After years of delays and safety and design disputes, Amtrak is one step closer to bringing new high-speed trains to the busy Northeast Corridor.
Amtrak officials said late Friday that the new trains, which had failed an extended series of computer modeling tests, had passed on the 14th try and had been cleared by the Federal Railroad Administration to begin testing on the tracks that run from Washington, D.C., to Boston.
The faster, more spacious trains — sets of locomotives plus passenger cars — come with a price tag of about $1.6 billion and are to replace those in the Acela fleet, which should have been decommissioned at the end of their life cycle in 2016.
The sleek new red, white and blue Avelia Liberty trains are to travel at a maximum speed of about 160 miles per hour because of a limit imposed by the Northeast Corridor’s aging tracks, 10 miles faster than the current Acela trains, and are expected to tilt for a faster and smoother ride around curves. They accommodate up to 386 passengers, an increase of 25 percent.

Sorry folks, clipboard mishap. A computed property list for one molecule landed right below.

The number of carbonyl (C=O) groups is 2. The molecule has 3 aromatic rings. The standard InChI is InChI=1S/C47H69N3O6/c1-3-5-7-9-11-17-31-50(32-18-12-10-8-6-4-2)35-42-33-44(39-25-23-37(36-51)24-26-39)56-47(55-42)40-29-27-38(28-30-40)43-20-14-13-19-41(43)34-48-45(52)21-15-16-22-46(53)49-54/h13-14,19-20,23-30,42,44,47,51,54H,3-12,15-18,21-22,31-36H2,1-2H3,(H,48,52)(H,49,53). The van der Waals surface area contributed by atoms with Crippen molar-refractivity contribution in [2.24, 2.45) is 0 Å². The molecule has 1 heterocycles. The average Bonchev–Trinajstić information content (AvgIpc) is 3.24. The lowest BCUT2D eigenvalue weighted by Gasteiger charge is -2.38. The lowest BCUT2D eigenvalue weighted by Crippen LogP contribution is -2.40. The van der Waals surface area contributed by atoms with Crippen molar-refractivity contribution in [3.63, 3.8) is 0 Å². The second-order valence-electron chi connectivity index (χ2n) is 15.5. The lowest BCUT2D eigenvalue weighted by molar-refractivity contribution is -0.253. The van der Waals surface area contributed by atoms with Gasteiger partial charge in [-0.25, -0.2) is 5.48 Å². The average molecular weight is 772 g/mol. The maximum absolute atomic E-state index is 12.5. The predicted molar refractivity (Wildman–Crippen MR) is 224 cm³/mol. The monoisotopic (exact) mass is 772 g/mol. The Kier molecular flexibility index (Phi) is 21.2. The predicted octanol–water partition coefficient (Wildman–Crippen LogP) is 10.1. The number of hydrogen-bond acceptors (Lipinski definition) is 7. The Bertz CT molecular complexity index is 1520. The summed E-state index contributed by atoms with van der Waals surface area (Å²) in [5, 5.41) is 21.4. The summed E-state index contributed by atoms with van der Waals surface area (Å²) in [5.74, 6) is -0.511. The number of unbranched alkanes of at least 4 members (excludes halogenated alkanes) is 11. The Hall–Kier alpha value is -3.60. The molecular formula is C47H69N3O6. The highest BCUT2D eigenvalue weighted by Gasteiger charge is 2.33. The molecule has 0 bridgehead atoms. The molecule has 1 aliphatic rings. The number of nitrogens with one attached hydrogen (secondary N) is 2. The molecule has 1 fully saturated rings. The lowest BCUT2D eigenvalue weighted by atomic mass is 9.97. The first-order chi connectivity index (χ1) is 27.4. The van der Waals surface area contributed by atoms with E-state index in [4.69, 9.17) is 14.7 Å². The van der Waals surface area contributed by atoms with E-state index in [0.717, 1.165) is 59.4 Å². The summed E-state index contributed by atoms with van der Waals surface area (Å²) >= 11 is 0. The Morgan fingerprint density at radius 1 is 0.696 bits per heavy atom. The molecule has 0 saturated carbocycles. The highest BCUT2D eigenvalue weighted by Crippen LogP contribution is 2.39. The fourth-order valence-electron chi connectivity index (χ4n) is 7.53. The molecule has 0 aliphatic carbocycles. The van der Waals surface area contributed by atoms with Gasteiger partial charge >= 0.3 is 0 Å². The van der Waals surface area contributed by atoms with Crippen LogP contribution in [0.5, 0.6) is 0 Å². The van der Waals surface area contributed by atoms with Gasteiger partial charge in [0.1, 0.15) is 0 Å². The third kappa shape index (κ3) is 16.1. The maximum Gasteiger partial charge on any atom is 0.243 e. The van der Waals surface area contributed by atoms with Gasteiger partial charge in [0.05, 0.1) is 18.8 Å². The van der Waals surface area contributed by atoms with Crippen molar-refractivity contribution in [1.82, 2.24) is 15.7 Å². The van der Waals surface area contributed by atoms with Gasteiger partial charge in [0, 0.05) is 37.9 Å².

The testing on the tracks will be “the next step in the safety certification process that leads toward launching revenue service,” Amtrak said in a statement.
Cliff Cole, a spokesman for Alstom, the French manufacturer of the new trains, hailed the move to on-track testing as progress for passengers “who will soon discover a brand-new travel experience on the busiest rail corridor in America.”